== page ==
Not to digress, before moving on, I asked the students why they didn’t like poetry, getting the students to physically write their complaints on the board; to give my attention more sincerity and their views greater importance. The finished mural was saddening. Their experiences of reading, writing and having to sing ‘nerdy, geeky, rubbish, boring and complicated,’ poetry left me with a wall to scale. I needed a spark to ignite their interest.

Luckily, having presented the tragic events of Hillsborough ’89 as a seminar task at University  (PE and Sports Science Degree) and as a Health and Safety case study at Key Stage 5 (BTEC National in Sport) I had selected the powerful ‘The Ballad of Hillsborough’ as my first  narrative poem. However, was it ever going to be enough to merely share and enjoy this poem with an uninspired class.

Introduction Task: Explain what happened at the Hillsborough Disaster using the Powerpoint provided?

Where is the discovery? The arrrha moment?

I looked at their disappointed faces and at that moment I abandoned the traditional / obvious ‘What happened at Hillsborough Stadium….., how does this poem share the feelings….., ‘what is narrative poetry,’ lesson plan and went with emotion, mine and theirs.

"Who, what, where or why – Hillsborough? Anyone?"

I had expected at least one student in the group may have heard about it, or know where it is, possibly one of the football fans, I don’t know why I did, they weren’t even born, their parents may have not even met, but I did. Spurious answers showed willing, but nothing concrete. Abandon the abandonment. Where now?

"What clues can you unravel from the poem?"I asked trying to be mysterious.

With as much sincerity as I could muster, I read the poem and the questions flooded in. Again, the students showed willing but they needed some concrete to grasp and that’s when I noticed that the natural layout of the class created a penned –in area at the back of the class (picture a back row of chairs with minimal space between them and the back wall). With minimal manipulation, I created a funnel that lead towards this space with a few chairs acting as the turnstile. 25 students quickly became a crowd and I became Jack, Sheffield Wednesdays longest serving turnstile operator, albeit more amiable.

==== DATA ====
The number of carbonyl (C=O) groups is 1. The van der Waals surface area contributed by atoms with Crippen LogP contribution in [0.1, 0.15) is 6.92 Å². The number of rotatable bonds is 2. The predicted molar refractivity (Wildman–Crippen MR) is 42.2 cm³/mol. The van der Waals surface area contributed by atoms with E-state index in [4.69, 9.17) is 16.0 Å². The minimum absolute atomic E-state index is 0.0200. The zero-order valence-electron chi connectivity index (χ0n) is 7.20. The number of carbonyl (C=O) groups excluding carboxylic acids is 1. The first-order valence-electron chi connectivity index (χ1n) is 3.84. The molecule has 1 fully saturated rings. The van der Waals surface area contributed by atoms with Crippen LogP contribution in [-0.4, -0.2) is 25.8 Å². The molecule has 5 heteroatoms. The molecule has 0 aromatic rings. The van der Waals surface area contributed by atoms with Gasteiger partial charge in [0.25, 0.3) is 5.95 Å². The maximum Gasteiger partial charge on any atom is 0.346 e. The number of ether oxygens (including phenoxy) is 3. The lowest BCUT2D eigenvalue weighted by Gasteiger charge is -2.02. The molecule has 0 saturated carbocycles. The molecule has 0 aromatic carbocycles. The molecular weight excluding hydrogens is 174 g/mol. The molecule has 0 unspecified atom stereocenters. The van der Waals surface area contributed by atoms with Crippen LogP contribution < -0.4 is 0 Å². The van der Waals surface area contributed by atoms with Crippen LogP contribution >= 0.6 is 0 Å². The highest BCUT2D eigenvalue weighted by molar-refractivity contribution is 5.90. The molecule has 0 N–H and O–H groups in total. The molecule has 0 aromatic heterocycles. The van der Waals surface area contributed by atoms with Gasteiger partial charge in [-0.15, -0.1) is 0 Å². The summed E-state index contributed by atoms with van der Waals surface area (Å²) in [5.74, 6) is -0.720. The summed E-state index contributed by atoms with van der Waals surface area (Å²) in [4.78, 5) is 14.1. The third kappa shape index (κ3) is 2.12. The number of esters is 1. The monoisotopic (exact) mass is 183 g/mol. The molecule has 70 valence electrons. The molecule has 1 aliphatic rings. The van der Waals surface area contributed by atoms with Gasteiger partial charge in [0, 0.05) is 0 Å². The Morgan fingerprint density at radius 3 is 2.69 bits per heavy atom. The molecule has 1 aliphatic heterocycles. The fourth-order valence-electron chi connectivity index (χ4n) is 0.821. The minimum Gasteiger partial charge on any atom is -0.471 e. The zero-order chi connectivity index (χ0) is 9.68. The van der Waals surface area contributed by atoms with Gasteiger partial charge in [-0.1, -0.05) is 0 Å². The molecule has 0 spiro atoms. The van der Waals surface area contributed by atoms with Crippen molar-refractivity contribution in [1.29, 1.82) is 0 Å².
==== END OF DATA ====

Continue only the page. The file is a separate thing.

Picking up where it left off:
We quickly gave the students their own roles, fans, fathers and sons, whilst holding back 5 students enthusiastic but late die-hards. Jack proceeded to recreated and narrate the events leading up to kick off and at the same time operated the turnstile.

Excited, vocal, the class crowd  hustled and bustled towards the entrance. They walked down through the turnstiles, with one or two turned away for being too enthusiastic (merry). Those who got in were pretty tightly packed, watching the match, facing the pitch wall, cheering at the game.

As the final fans arrived, late, (including the enthusiastic die-hards who had managed to slip in), they were told,

"Remember, its a Cup Semi-Final, you wouldn’t want to miss anything."